Science Media Centre

Science Media Centre

Featured

Better air quality monitoring needed – PCE

Posted in In the News

New Zealand air quality is good but could be better, says the Parliamentary Commissioner for the Environment, calling on the government to change the way it measures air quality. 

Haze over Christchurch. Credit: Ross Younger

Haze over Christchurch. Credit: Ross Younger

Commissioner Dr Jan Wright discussed the state of New Zealand’s air quality in her commentary on the Government’s 2014 Air Domain Report, released today.

“The state of our air is generally good, as we would expect in a windswept maritime country with a small population and little heavy industry,” Dr Wright said in a release. “Air quality is poorer in some towns and cities during cold calm days in winter, but, even in these places, air quality is high on most days.”

In her commentary, the Commissioner has recommended a review of the regulation governing the management of New Zealand’s major air pollutant, the tiny airborne particles called particulate matter.

Dr Wright said that the National Environmental Standard for Air Quality should be based on the measurement of smaller particles, specifically those categorised as PM2.5 (particles smaller than 2.5 microns), over longer periods. Current regulations focus on short term fluctuations of the levels of larger (10 micron, PM10) particles in the air.

“The smaller airborne particles are, the greater is the risk to those who inhale them,” states the report. “Similarly, it has been discovered over time that the health impacts of long-term exposure to particulates are much greater at a population level than the impacts of short-term exposure.”

“Thus, there is a strong case for a rule aimed at long-term exposure to fine particles – a limit on the annual average concentration of PM2.5.

Continue reading “Better air quality monitoring needed – PCE

The Latest

Science Alert: Experts Respond

Potential test for chronic fatigue syndrome – experts respond

Newly discovered biomarkers could form the basis of a long sought-after blood test for chronic fatigue sufferers. Chronic fatigue syndrome, known medically as myalgic encephalomyelitis (ME/CFS) is a disabling disorder, in which symptoms range from extreme fatigue and difficulty concentrating to headaches and muscle pain. However, to date there has been no reliable test to […]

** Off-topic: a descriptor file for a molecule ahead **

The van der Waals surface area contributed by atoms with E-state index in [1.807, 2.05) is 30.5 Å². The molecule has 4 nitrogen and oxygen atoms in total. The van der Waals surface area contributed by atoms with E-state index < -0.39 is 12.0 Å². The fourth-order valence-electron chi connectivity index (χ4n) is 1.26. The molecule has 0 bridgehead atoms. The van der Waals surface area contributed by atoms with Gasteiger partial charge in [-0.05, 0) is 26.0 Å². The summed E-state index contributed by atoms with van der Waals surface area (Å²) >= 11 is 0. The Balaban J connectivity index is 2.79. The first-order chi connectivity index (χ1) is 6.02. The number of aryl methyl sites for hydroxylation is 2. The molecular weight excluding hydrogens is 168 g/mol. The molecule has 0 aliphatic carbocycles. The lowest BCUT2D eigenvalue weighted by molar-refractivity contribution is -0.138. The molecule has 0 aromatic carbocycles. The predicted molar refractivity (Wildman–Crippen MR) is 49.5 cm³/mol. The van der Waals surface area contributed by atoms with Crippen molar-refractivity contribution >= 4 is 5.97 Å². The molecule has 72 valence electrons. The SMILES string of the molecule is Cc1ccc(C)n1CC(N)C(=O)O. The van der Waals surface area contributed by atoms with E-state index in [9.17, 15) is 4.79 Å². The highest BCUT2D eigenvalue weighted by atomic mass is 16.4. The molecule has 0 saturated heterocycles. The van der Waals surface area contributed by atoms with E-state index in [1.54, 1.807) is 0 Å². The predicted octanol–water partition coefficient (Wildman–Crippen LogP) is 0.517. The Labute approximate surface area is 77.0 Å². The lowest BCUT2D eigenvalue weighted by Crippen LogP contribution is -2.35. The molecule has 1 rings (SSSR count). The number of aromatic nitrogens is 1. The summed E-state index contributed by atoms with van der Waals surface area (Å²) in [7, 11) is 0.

In the News

The science behind weather balloons – 3 News

3 News weather presenter Kanoa Lloyd asks Maurice Hodgson how he helps meteorologists measure weather conditions using hydrogen-filled balloons. An excerpt (read in full and watch the video here): Weather balloons are one of the most important tools used in forecasting. Every day, hundreds of them are released, simultaneously around the world. But behind many of […]

Reflections On Science

The business of wildlife conservation – Wayne Linklater

Writing in the Dominion Post, Victoria University Wellington Associate Professor of Conservation Science Wayne Linklater looks at the economics of our native wildlife, saying “Wildlife conservation should not be a charity but a business.” An excerpt (read in full here): The benefits of rent-a-kakapo New Zealand’s wildlife – whales, dolphins, red deer, tahr, albatross, kiwi, […]

Briefings

SMC BRIEFING: Kauri dieback – what happens now?

Kauri, one of New Zealand’s most iconic tree species, are dying. It is becoming apparent that Kauri Dieback disease is here to stay. But how widespread is the pathogen behind Dieback? Can we hold off the disease using fungicides? Or could we breed a new generation of Kauri trees resistant to the disease? Ahead of […]

Copyright 2015 Science Media Centre (New Zealand)

Disclaimer | Privacy Policy